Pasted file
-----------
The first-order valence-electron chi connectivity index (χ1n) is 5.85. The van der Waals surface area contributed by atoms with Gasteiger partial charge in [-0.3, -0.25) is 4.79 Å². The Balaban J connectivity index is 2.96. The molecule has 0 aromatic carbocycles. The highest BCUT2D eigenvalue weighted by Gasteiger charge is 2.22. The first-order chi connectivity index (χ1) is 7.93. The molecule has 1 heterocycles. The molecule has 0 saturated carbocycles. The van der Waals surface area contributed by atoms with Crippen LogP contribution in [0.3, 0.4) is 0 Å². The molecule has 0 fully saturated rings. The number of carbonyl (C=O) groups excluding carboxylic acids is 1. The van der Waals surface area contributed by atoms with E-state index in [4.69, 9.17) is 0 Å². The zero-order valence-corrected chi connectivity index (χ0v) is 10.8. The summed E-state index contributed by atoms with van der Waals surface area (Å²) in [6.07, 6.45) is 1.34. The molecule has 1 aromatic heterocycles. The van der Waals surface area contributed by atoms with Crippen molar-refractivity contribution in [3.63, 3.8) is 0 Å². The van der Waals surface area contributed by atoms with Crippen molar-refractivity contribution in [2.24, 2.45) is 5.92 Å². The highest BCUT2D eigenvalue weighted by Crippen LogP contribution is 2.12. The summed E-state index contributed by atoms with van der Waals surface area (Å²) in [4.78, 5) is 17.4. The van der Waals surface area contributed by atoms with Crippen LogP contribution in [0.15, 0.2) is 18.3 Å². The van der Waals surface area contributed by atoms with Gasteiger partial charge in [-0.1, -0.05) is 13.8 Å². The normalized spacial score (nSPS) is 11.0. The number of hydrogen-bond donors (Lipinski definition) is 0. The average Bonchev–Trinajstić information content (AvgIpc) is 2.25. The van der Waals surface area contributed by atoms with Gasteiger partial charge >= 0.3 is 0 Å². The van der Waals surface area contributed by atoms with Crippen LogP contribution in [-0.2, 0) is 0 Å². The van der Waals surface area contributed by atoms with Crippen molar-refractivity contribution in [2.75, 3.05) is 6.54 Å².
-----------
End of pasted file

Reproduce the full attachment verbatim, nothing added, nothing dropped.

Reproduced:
The first-order valence-electron chi connectivity index (χ1n) is 5.85. The van der Waals surface area contributed by atoms with Gasteiger partial charge in [-0.3, -0.25) is 4.79 Å². The Balaban J connectivity index is 2.96. The molecule has 0 aromatic carbocycles. The highest BCUT2D eigenvalue weighted by Gasteiger charge is 2.22. The first-order chi connectivity index (χ1) is 7.93. The molecule has 1 heterocycles. The molecule has 0 saturated carbocycles. The van der Waals surface area contributed by atoms with Crippen LogP contribution in [0.3, 0.4) is 0 Å². The molecule has 0 fully saturated rings. The number of carbonyl (C=O) groups excluding carboxylic acids is 1. The van der Waals surface area contributed by atoms with E-state index in [4.69, 9.17) is 0 Å². The zero-order valence-corrected chi connectivity index (χ0v) is 10.8. The summed E-state index contributed by atoms with van der Waals surface area (Å²) in [6.07, 6.45) is 1.34. The molecule has 1 aromatic heterocycles. The van der Waals surface area contributed by atoms with Crippen molar-refractivity contribution in [3.63, 3.8) is 0 Å². The van der Waals surface area contributed by atoms with Crippen molar-refractivity contribution in [2.24, 2.45) is 5.92 Å². The highest BCUT2D eigenvalue weighted by Crippen LogP contribution is 2.12. The summed E-state index contributed by atoms with van der Waals surface area (Å²) in [4.78, 5) is 17.4. The van der Waals surface area contributed by atoms with Crippen LogP contribution in [0.15, 0.2) is 18.3 Å². The van der Waals surface area contributed by atoms with Gasteiger partial charge in [-0.1, -0.05) is 13.8 Å². The normalized spacial score (nSPS) is 11.0. The number of hydrogen-bond donors (Lipinski definition) is 0. The average Bonchev–Trinajstić information content (AvgIpc) is 2.25. The van der Waals surface area contributed by atoms with Gasteiger partial charge >= 0.3 is 0 Å². The van der Waals surface area contributed by atoms with Crippen LogP contribution in [-0.2, 0) is 0 Å². The van der Waals surface area contributed by atoms with Crippen molar-refractivity contribution in [2.75, 3.05) is 6.54 Å².